But even if that’s the case, it’s only window dressing because he hasn’t been able to solve the real problem.

So what’s the real problem?

The problem is this team is not well-coached for the NHL game. There are far too many odd-man rushes – Wayne Simmonds lamented that following the loss to Vancouver on Tuesday. And he wasn’t just talking about 2-on-1s… he went so far as to say there are too many 4-on-3s.

That means that it’s the system that is allowing forwards to get caught deep. It’s a system where defensemen don’t know the right time to pinch. It’s a system where forwards don’t have the time necessary to get back and help.

It’s a system that is broken.

All the flash and speed the Flyers showed with a hot start is now missing. Hakstol was a one-trick pony this season. He had a great idea to start the season, it worked for awhile, but then the league caught on to what the Flyers were doing and adjusted… and the Flyers haven’t adjusted back.

Yeah, they’re still getting their shots, so their advanced stats don’t look terrible, but the problem is, the Flyers are too small and trying to play a possession-oriented game.

This is a two-fold issue. This one falls on the coach for not instituting a system that befits his roster but it also falls on the General Manager for putting together a team that is too small (they are the third-smallest team in the NHL).

This isn’t asking for a return to the old days when they were big, plodding, bruising players – that doesn’t work in today’s NHL at all.

But, another of Simmonds’ laments has been that guys aren’t getting in front of the net. They aren’t going into the greasy areas to get loose pucks and score goals. Heck, most goals are scored in and around the net. Aside from Simmonds and Sean Couturier, who’s going there? Nobody.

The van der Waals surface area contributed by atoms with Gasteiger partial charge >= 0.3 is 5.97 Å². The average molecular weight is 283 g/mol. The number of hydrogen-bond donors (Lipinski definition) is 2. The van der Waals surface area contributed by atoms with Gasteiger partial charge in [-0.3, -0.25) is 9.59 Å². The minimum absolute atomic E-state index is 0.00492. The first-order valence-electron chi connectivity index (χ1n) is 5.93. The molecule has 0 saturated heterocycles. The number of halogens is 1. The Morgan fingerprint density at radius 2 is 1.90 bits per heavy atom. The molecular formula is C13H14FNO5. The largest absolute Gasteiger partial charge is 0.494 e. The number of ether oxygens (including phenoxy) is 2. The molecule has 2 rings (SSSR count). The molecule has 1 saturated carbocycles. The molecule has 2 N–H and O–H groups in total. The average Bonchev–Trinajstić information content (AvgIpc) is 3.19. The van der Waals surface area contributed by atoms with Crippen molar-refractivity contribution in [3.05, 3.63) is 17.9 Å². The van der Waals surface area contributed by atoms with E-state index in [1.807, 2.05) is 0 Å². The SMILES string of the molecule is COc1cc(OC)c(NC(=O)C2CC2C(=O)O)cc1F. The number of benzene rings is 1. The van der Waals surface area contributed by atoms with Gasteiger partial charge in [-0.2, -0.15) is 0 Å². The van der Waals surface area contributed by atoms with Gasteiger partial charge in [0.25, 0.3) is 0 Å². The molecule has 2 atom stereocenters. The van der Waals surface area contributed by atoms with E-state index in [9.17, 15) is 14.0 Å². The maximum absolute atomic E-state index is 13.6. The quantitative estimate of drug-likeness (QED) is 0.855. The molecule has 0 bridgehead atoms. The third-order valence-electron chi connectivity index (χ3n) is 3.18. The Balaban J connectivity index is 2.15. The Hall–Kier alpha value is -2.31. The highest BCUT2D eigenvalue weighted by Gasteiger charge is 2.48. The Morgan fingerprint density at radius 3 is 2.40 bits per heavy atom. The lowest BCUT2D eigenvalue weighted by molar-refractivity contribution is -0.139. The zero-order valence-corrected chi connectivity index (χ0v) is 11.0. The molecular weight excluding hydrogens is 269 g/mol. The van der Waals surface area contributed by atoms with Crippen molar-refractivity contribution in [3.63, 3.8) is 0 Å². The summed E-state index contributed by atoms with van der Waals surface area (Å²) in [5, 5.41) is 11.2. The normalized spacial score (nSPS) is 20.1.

Some of that might be on the players for an unwillingness to go there, but the rest of it is on the coach. He has to motivate and instruct his players to get there.

And if he is, and they aren’t listening, then it might be time for a different voice.

Ask yourself, have young players progressed at all under Hakstol’s guidance?

Shayne Gostisbehere has taken a step backward. Travis Konecny can’t seem to break through. Nolan Patrick looks a little lost (although his sample size is small). Travis Sanheim shows flashes, but also looks uncertain at times. Jordan Weal has been a disappointment. I can go on and on.

It’s likely that whatever message he’s touting is not getting through.

Look, the Flyers are competitive. They may have lost 15 of 23 games this season, but with the exception of a couple, they could have just as easily won about a dozen of their losses.

So, they aren’t the worst team in the NHL.

But they are a team that looks the same year-after-year under Hakstol. And while GMs are usually given a longer window than three years to shape a team, coaches are not.

NHL coaches have been fired for a lot less than the product we are seeing on the ice from the Flyers right now, who haven’t lost this many games in a row since 2007-08.

And yes, there is an argument to be made that these Flyers are rebuilding and patience should be had much like it was for the 76ers.

But there was no talk of rebuild here. Hextall has said that he has thought he had a playoff team before each of the past three seasons.

If he had come out and said, “Hey, we’re rebuilding and this is going to take time,” we’d be having a different conversation right now.

But his expectation was for better. And it’s just not happening.

A change is needed. Soon.